Budget 2012: $101m for surgery, cancer servicesHealth Budget 2012
The Budget next week will provide $101 million of extra funding over the next four years for more elective operations and scans, and improved cancer services, Health Minister Tony Ryall says.
In a pre-Budget announcement with Prime Minister John Key, Mr Ryall said the extra Budget funding would invest in four new initiatives.
“This is part of our commitment to deliver more and better frontline health services where they are most needed, while ensuring we responsibly manage the Government’s finances,” Mr Ryall says.
“This increased funding will build on the record success of the National Health Target ‘shorter waits for cancer treatment’. It will also build on the record levels in elective surgery and reduced waiting times achieved by the National-led Government,” he says.
“District Health Boards are now performing 27,000 more elective operations a year – that’s 500 extra operations a week – compared to 2008.
“In Budget 2012, we will invest a further $48.0 million to further increase those record numbers of elective operations by at least 4,000 each year.
“We also want shorter waits for important diagnostic tests, such as MRI scans, CT scans, and colonoscopies. These tests help determine if patients require an operation or other treatment.
“We will invest $16.0 million in IT systems in Budget 2012 to facilitate faster access to these important tests, and $4.0 million for a national register of patients treated for heart conditions, to improve the quality of care across hospitals. This was a key recommendation of the New Zealand Cardiac Network.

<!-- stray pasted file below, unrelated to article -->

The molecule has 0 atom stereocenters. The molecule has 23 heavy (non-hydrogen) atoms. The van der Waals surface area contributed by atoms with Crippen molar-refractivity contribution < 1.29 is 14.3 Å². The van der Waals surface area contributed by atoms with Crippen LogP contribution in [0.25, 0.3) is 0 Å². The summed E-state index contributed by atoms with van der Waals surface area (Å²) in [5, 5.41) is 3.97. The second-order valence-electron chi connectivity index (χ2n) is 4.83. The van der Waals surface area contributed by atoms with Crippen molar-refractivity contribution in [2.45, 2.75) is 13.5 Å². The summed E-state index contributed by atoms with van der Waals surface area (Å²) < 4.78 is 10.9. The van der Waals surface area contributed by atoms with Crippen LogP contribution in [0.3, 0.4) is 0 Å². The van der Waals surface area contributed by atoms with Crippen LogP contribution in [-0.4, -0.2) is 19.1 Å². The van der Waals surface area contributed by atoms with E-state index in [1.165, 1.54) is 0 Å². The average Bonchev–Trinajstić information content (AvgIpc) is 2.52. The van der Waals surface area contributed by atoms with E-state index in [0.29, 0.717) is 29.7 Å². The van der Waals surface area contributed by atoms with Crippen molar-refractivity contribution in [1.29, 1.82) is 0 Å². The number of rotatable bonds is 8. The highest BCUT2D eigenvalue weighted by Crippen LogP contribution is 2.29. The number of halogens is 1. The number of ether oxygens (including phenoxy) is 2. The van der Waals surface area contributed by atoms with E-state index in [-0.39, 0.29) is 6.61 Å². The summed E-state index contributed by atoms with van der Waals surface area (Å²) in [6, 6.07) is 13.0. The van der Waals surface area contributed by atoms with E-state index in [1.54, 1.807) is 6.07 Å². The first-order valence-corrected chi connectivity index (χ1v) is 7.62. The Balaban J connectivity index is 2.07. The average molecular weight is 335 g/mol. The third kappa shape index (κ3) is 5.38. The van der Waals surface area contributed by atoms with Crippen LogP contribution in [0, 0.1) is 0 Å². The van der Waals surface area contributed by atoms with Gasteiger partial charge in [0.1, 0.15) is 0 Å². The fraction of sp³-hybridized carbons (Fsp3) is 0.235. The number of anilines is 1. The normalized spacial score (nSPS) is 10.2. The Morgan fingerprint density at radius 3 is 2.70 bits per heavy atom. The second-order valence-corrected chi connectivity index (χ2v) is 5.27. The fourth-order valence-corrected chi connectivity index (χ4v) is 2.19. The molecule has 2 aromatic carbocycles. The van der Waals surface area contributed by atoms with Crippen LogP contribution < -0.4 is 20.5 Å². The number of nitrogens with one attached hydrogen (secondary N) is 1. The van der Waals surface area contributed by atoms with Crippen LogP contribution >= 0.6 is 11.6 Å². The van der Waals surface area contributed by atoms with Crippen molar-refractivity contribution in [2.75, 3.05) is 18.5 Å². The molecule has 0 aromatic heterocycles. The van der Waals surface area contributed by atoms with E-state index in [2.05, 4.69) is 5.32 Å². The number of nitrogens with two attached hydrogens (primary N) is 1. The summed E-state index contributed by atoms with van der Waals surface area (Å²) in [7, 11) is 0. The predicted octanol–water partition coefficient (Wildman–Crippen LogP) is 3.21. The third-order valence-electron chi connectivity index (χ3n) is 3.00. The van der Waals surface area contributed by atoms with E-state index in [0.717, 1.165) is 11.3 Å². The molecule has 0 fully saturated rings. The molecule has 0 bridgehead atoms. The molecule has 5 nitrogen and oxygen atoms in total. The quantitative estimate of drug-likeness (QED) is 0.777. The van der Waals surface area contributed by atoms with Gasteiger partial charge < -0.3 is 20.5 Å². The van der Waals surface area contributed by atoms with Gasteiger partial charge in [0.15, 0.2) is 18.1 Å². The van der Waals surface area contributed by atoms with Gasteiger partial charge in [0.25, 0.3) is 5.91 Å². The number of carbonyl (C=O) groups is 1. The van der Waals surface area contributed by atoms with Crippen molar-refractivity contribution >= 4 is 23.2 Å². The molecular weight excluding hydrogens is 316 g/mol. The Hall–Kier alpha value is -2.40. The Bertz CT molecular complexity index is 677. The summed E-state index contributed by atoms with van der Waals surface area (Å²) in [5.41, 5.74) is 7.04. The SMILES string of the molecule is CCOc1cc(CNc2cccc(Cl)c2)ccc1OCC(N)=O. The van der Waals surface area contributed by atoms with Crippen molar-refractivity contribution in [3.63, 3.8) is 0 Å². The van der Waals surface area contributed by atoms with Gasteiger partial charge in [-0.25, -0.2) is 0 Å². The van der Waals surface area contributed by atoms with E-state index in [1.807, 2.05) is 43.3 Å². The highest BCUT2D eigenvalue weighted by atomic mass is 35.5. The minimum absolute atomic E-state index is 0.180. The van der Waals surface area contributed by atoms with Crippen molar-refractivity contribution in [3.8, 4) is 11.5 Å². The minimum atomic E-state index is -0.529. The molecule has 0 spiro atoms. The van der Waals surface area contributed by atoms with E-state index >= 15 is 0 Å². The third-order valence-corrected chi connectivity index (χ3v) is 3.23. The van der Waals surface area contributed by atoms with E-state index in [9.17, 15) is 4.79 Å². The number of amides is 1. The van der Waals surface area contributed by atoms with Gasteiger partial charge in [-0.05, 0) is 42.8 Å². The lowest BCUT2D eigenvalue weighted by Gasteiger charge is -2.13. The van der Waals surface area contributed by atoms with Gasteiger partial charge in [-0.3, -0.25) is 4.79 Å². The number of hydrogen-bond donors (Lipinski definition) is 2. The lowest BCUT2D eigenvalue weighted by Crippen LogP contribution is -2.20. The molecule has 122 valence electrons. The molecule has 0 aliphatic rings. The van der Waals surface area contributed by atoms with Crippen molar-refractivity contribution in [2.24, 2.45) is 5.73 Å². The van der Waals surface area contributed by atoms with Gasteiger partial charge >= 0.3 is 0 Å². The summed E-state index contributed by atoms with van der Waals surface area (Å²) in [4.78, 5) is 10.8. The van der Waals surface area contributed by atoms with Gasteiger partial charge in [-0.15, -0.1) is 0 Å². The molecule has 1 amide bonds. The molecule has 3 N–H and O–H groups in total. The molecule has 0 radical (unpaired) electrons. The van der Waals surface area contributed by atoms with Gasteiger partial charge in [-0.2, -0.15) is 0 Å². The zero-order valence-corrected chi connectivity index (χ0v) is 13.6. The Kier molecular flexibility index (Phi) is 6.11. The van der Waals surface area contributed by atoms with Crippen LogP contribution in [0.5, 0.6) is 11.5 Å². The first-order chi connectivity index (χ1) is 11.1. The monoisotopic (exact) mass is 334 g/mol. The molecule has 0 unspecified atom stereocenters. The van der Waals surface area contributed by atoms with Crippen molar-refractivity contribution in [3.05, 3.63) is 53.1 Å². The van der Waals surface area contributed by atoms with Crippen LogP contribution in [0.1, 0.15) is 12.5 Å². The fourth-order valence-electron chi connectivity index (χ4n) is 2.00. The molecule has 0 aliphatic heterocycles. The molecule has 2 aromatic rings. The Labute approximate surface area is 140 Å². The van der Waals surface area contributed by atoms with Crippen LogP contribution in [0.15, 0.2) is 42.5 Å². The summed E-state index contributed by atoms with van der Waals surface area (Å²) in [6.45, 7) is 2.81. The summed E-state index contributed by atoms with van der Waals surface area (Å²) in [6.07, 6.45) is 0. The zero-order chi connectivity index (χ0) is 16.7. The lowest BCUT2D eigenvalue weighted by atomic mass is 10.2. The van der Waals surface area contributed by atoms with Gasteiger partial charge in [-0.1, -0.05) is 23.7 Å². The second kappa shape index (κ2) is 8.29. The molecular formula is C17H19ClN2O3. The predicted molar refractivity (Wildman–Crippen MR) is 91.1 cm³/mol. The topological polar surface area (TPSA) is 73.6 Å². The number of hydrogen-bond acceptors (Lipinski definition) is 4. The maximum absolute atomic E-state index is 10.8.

Budget 2012 is also delivering an additional $33 million over the next four years for better and faster services for cancer patients.
This includes funding for dedicated nurses who will coordinate care and support for individual patients throughout the course of their cancer treatment. “Being diagnosed with cancer is a difficult time for patients and their families,” Mr Ryall says. “This more personalised service will mean better treatment and a less stressful experience for patients.
“Research shows some cancer patients can come into contact with up to 28 doctors and even more nurses throughout their treatment. The new dedicated cancer nurses will act as a single point of contact and assist patients and their families across different parts of the health service. This expands what is already happening in parts of the country and feedback from patients has been fantastic.
“We’re also working to further reduce waiting times throughout a patient’s treatment. We want faster access to a specialist once cancer is suspected and then faster access to treatment once there is a confirmed diagnosis.”
DHBs will start by collecting data at key points along the patient’s clinical journey, as of 1 July 2012.
“The more we know, the better we can identify issues that lead to delays and frustrations for patients. For example, instead of a patient visiting hospital on multiple occasions for different tests, departments should coordinate appointments so they are all completed in one day,” Mr Ryall says.
These new initiatives build on the success of the National Health Target ‘shorter waits for cancer treatment.’
“Under our National Health Targets, waits for radiation treatment have reduced in the last three years from up to 15 weeks to four weeks. Patients no longer have to go to Australia for treatment.”